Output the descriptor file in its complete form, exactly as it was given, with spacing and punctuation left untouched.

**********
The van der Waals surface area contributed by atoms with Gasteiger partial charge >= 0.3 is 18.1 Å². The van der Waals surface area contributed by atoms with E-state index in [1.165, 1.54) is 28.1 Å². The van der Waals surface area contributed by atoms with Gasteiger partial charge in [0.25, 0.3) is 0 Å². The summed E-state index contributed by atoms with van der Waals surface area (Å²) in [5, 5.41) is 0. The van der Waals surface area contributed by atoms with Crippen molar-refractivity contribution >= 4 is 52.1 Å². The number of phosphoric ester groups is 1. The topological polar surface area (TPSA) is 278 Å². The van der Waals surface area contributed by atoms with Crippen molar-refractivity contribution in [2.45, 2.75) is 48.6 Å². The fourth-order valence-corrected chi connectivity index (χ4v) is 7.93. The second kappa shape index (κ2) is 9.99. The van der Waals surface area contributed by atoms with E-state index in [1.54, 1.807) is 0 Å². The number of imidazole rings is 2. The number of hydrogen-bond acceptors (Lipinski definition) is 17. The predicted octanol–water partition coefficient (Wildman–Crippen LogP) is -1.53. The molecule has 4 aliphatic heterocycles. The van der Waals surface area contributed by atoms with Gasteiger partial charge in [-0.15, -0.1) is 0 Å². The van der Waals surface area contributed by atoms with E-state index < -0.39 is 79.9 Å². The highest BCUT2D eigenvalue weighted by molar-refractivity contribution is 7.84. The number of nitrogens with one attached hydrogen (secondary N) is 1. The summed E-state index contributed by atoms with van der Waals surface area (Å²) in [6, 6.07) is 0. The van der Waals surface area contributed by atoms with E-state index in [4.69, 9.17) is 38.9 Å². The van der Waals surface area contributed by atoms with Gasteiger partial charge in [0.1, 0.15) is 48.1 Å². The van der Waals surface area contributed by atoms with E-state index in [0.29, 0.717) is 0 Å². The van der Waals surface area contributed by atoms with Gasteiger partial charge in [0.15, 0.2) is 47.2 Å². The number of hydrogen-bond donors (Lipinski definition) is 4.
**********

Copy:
The van der Waals surface area contributed by atoms with Gasteiger partial charge >= 0.3 is 18.1 Å². The van der Waals surface area contributed by atoms with E-state index in [1.165, 1.54) is 28.1 Å². The van der Waals surface area contributed by atoms with Gasteiger partial charge in [0.25, 0.3) is 0 Å². The summed E-state index contributed by atoms with van der Waals surface area (Å²) in [5, 5.41) is 0. The van der Waals surface area contributed by atoms with Crippen molar-refractivity contribution >= 4 is 52.1 Å². The number of phosphoric ester groups is 1. The topological polar surface area (TPSA) is 278 Å². The van der Waals surface area contributed by atoms with Crippen molar-refractivity contribution in [2.45, 2.75) is 48.6 Å². The fourth-order valence-corrected chi connectivity index (χ4v) is 7.93. The second kappa shape index (κ2) is 9.99. The van der Waals surface area contributed by atoms with E-state index in [1.54, 1.807) is 0 Å². The number of imidazole rings is 2. The number of hydrogen-bond acceptors (Lipinski definition) is 17. The predicted octanol–water partition coefficient (Wildman–Crippen LogP) is -1.53. The molecule has 4 aliphatic heterocycles. The van der Waals surface area contributed by atoms with Gasteiger partial charge in [-0.15, -0.1) is 0 Å². The van der Waals surface area contributed by atoms with E-state index < -0.39 is 79.9 Å². The highest BCUT2D eigenvalue weighted by molar-refractivity contribution is 7.84. The number of nitrogens with one attached hydrogen (secondary N) is 1. The summed E-state index contributed by atoms with van der Waals surface area (Å²) in [6, 6.07) is 0. The van der Waals surface area contributed by atoms with E-state index in [4.69, 9.17) is 38.9 Å². The van der Waals surface area contributed by atoms with Gasteiger partial charge in [0.1, 0.15) is 48.1 Å². The van der Waals surface area contributed by atoms with E-state index in [0.29, 0.717) is 0 Å². The van der Waals surface area contributed by atoms with Gasteiger partial charge in [0.15, 0.2) is 47.2 Å². The number of hydrogen-bond donors (Lipinski definition) is 4.